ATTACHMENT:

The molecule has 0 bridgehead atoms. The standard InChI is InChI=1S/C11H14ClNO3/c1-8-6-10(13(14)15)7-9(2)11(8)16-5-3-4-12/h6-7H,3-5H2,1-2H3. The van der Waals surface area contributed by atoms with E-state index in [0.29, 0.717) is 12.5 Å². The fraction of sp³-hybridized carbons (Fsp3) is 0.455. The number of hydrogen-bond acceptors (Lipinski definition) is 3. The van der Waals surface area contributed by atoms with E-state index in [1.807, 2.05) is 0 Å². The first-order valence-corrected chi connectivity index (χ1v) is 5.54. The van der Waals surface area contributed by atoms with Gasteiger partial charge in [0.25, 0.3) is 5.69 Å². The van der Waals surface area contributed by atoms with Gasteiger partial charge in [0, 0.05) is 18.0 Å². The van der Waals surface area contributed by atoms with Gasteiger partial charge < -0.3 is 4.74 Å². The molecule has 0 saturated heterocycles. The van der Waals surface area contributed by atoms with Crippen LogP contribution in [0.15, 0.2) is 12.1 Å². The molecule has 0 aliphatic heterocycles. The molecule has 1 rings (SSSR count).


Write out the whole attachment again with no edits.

The molecule has 0 bridgehead atoms. The standard InChI is InChI=1S/C11H14ClNO3/c1-8-6-10(13(14)15)7-9(2)11(8)16-5-3-4-12/h6-7H,3-5H2,1-2H3. The van der Waals surface area contributed by atoms with E-state index in [0.29, 0.717) is 12.5 Å². The fraction of sp³-hybridized carbons (Fsp3) is 0.455. The number of hydrogen-bond acceptors (Lipinski definition) is 3. The van der Waals surface area contributed by atoms with E-state index in [1.807, 2.05) is 0 Å². The first-order valence-corrected chi connectivity index (χ1v) is 5.54. The van der Waals surface area contributed by atoms with Gasteiger partial charge in [0.25, 0.3) is 5.69 Å². The van der Waals surface area contributed by atoms with Gasteiger partial charge in [0, 0.05) is 18.0 Å². The van der Waals surface area contributed by atoms with Gasteiger partial charge < -0.3 is 4.74 Å². The molecule has 0 saturated heterocycles. The van der Waals surface area contributed by atoms with Crippen LogP contribution in [0.15, 0.2) is 12.1 Å². The molecule has 0 aliphatic heterocycles. The molecule has 1 rings (SSSR count).